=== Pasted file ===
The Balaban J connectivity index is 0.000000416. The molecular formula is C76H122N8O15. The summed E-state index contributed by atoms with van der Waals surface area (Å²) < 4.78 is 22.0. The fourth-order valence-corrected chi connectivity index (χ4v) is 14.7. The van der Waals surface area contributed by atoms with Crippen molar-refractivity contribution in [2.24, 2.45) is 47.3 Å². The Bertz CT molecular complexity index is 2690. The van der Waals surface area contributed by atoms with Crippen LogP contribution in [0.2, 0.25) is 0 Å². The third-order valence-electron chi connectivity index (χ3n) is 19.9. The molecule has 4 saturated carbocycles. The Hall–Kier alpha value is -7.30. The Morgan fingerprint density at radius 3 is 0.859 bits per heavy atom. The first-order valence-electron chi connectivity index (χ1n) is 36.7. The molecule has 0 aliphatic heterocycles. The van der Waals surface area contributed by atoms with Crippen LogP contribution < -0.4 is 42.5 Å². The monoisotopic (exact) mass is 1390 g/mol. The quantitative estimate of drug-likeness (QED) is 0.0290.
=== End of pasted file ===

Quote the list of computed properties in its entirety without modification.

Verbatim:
The Balaban J connectivity index is 0.000000416. The molecular formula is C76H122N8O15. The summed E-state index contributed by atoms with van der Waals surface area (Å²) < 4.78 is 22.0. The fourth-order valence-corrected chi connectivity index (χ4v) is 14.7. The van der Waals surface area contributed by atoms with Crippen molar-refractivity contribution in [2.24, 2.45) is 47.3 Å². The Bertz CT molecular complexity index is 2690. The van der Waals surface area contributed by atoms with Crippen LogP contribution in [0.2, 0.25) is 0 Å². The third-order valence-electron chi connectivity index (χ3n) is 19.9. The molecule has 4 saturated carbocycles. The Hall–Kier alpha value is -7.30. The Morgan fingerprint density at radius 3 is 0.859 bits per heavy atom. The first-order valence-electron chi connectivity index (χ1n) is 36.7. The molecule has 0 aliphatic heterocycles. The van der Waals surface area contributed by atoms with Crippen LogP contribution < -0.4 is 42.5 Å². The monoisotopic (exact) mass is 1390 g/mol. The quantitative estimate of drug-likeness (QED) is 0.0290.